Hot spots for residential realty

Dec 15 2012, 09:28 IST
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SummarySeveral cities are seeing high growth turning them into the next investment destination for residential realty.

Urban Poverty Alleviation, the current estimated shortage inclusive of existing and future demand is of 18.78 million urban houses. This total demand is expected to increase at a compounded annual growth rate (CAGR) of 2.8 per cent across India.

The HOT SPOTS

In one such study, the global real estate consultancy Cushman & Wakefield (C&W) India has reported that the new, future demand (not factoring in the existing demand) for residential dwellings in the period 2012 – 16 will be 11.8 million units across India.

The firm has identified the top eight cities, which will constitute 18 per cent or 2.1 million units of the total demand across categories. Of the total additional demand in these locations, the mid-priced segment is estimated to be highest at approximately 59 per cent or 1.3 million units, followed by demand in the high-end segment which is 4.51 lakh units.

“The demand creation in such cities is a reflective of the economic strength that these cities have, and that it attracts new settlers as well as creates conducive environment for natural population growth.” says Sanjay Dutt, executive managing director, C&W, India.

The low-end segment is expected to see fresh demand of approximately 3.62 lakh units in these cities in the next five years. The top on the list of eight regions is Ahmedabad followed by Bangalore, Chennai, Hyderabad, Kolkata, Mumbai, National Capital Region (NCR) and Pune.

This data indicates not just the possible demand-driven profit locations but also the segments to invest in and is calculated on the basis of past trends for population, household growth and income classification. This does not take into consideration the existing unfulfilled demand by those without homes, living in congested or dilapidated structures, living in rental houses, demand from NRIs or those wishing to purchase second or holiday homes for use or investment.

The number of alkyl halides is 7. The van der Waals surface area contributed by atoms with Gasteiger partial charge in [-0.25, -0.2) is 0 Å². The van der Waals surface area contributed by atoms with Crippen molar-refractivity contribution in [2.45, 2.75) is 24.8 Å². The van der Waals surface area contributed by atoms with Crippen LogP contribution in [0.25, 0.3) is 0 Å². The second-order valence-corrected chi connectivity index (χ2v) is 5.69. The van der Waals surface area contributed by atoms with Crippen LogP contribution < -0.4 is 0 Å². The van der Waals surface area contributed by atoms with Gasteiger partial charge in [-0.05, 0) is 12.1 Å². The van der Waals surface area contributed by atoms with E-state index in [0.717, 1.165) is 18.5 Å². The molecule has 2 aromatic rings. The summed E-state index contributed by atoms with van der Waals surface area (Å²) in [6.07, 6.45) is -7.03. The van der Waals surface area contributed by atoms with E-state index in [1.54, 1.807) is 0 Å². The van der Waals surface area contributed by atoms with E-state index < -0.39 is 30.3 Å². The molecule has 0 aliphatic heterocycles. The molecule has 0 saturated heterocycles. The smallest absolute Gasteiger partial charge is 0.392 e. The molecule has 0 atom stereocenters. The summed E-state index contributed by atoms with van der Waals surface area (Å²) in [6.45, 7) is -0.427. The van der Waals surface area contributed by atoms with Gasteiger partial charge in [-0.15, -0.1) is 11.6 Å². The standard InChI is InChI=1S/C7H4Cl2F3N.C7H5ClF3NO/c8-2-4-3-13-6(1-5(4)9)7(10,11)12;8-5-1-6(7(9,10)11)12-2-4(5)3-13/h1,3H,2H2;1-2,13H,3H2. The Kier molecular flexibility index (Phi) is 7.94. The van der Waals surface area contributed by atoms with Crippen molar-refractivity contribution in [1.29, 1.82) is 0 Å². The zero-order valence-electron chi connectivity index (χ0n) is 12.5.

Jones Lang LaSalle India (JLLI), has adopted another framework and has put together a list of non-metros and emerging cities. In western India, Ahmedabad, Jaipur and Jodhpur are suggested while in the north, Chandigarh is favoured. In the south, it suggests Kochi and Coimbatore and Visakhapatnam in the east as one of the emerging and non-metro locations for significant appreciation in future. These locations require low capital investment as compared to the highly developed metros.

Their demand drivers are interesting. Ashutosh Limaye, head of research, JLLI, says that Ahmedabad, the commercial capital of Gujarat has one of the highest

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